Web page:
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Researchers of Freie Universität Berlin and the Bee Research Institute Hohen Neuendorf Discovered Infection Mechanism of Lethal Honeybee Disease

№ 125/2008 from May 13, 2008

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Pollination of crops by honeybees is crucial for agriculture. Image Credit: www.photocase.de

Few animals are as important as honeybees. Without them, agriculture as it is now could not exist because crops require pollination by bees in order to grow. In working to improve the welfare of bees, researchers at Freie Universität Berlin and the Bee Research Institute Hohen Neuendorf have achieved an important goal: They have discovered the infection mechanism of American foulbrood – an epizootic disease that is extremely dangerous because it can rapidly wipe out entire populations of bees.

The interdisciplinary research team around Dr. Elke Genersch, Bee Research Institute Hohen Neuendorf and lecturer in the Department of Veterinary Medicine at Freie Universität Berlin, and Professor Lothar H. Wieler and Dr. Marcel Nordhoff, both from the Institute for Microbiology and Epizootic Disease of the Department of Veterinary Medicine of Freie Universität, has discovered that the bacterial pathogen Paenibacillus larvae that causes American foulbrood lives in the midgut of the bee larvae, subsisting on the prey ingested by the larvae. Only after the larval gut is filled to the bursting point do the bacteria break through the gut wall into the surrounding tissue. Previously, it had been assumed that the bacteria had to pass through the gut mucosa as rapidly as possible, as they could only multiply in larval tissue. It has now been proven that they begin to multiply in the larval gut.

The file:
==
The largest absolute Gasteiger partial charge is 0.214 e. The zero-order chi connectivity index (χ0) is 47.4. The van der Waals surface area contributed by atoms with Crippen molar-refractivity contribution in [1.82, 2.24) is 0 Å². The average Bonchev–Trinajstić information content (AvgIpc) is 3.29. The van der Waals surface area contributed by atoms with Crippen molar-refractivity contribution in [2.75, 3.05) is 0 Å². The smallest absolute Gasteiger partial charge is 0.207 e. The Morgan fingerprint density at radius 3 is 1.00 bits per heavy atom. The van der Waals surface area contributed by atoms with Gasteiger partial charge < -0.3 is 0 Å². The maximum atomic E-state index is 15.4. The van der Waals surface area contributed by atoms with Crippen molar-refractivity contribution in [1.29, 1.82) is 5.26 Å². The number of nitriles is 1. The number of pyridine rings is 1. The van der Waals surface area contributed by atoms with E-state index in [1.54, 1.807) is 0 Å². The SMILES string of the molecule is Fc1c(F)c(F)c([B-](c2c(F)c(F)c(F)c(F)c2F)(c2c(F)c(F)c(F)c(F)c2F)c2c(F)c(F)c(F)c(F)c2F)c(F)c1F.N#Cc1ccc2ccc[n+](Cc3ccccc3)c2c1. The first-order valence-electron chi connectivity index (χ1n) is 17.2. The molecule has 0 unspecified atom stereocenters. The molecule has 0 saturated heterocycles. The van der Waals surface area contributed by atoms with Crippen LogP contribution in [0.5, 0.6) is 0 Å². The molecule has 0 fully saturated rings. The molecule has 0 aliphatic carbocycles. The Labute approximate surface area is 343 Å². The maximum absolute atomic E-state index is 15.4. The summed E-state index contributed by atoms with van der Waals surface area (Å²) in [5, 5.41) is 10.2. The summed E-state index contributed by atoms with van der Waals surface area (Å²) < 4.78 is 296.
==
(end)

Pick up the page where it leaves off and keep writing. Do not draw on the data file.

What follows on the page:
Every year beekeepers around the world suffer severe financial losses due to this notifiable disease. Currently, the only method of control is destruction of the infected bee colony. The new research results are a major breakthrough in honeybee pathology, presenting an opportunity for the development of an efficient form of therapy.

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